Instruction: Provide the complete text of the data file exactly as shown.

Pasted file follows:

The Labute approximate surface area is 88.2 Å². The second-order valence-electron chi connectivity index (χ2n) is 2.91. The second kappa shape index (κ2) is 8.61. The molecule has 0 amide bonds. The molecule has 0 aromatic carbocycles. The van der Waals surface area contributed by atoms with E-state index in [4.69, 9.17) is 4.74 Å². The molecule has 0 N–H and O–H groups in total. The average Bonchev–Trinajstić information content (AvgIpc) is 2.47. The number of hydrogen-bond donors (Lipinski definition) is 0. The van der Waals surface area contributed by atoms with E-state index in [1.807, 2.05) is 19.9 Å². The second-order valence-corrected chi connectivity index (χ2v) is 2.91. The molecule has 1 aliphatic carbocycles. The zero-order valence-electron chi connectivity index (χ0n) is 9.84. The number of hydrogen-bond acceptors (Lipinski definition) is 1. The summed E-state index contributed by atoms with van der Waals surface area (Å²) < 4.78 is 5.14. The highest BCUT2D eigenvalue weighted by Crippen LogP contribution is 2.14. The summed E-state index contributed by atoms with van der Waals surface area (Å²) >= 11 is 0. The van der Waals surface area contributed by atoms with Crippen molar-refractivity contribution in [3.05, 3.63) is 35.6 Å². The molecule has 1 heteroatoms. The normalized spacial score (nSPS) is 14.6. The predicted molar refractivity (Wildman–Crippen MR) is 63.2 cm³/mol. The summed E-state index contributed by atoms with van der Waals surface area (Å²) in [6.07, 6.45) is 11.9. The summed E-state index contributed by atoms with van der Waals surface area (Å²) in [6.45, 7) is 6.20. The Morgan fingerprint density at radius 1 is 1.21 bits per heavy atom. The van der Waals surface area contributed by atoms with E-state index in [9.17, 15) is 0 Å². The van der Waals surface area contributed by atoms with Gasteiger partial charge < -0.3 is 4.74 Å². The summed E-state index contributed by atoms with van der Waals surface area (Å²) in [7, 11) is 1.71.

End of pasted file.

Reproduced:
The Labute approximate surface area is 88.2 Å². The second-order valence-electron chi connectivity index (χ2n) is 2.91. The second kappa shape index (κ2) is 8.61. The molecule has 0 amide bonds. The molecule has 0 aromatic carbocycles. The van der Waals surface area contributed by atoms with E-state index in [4.69, 9.17) is 4.74 Å². The molecule has 0 N–H and O–H groups in total. The average Bonchev–Trinajstić information content (AvgIpc) is 2.47. The number of hydrogen-bond donors (Lipinski definition) is 0. The van der Waals surface area contributed by atoms with E-state index in [1.807, 2.05) is 19.9 Å². The second-order valence-corrected chi connectivity index (χ2v) is 2.91. The molecule has 1 aliphatic carbocycles. The zero-order valence-electron chi connectivity index (χ0n) is 9.84. The number of hydrogen-bond acceptors (Lipinski definition) is 1. The summed E-state index contributed by atoms with van der Waals surface area (Å²) < 4.78 is 5.14. The highest BCUT2D eigenvalue weighted by Crippen LogP contribution is 2.14. The summed E-state index contributed by atoms with van der Waals surface area (Å²) >= 11 is 0. The van der Waals surface area contributed by atoms with Crippen molar-refractivity contribution in [3.05, 3.63) is 35.6 Å². The molecule has 1 heteroatoms. The normalized spacial score (nSPS) is 14.6. The predicted molar refractivity (Wildman–Crippen MR) is 63.2 cm³/mol. The summed E-state index contributed by atoms with van der Waals surface area (Å²) in [6.07, 6.45) is 11.9. The summed E-state index contributed by atoms with van der Waals surface area (Å²) in [6.45, 7) is 6.20. The Morgan fingerprint density at radius 1 is 1.21 bits per heavy atom. The van der Waals surface area contributed by atoms with E-state index in [9.17, 15) is 0 Å². The van der Waals surface area contributed by atoms with Gasteiger partial charge < -0.3 is 4.74 Å². The summed E-state index contributed by atoms with van der Waals surface area (Å²) in [7, 11) is 1.71.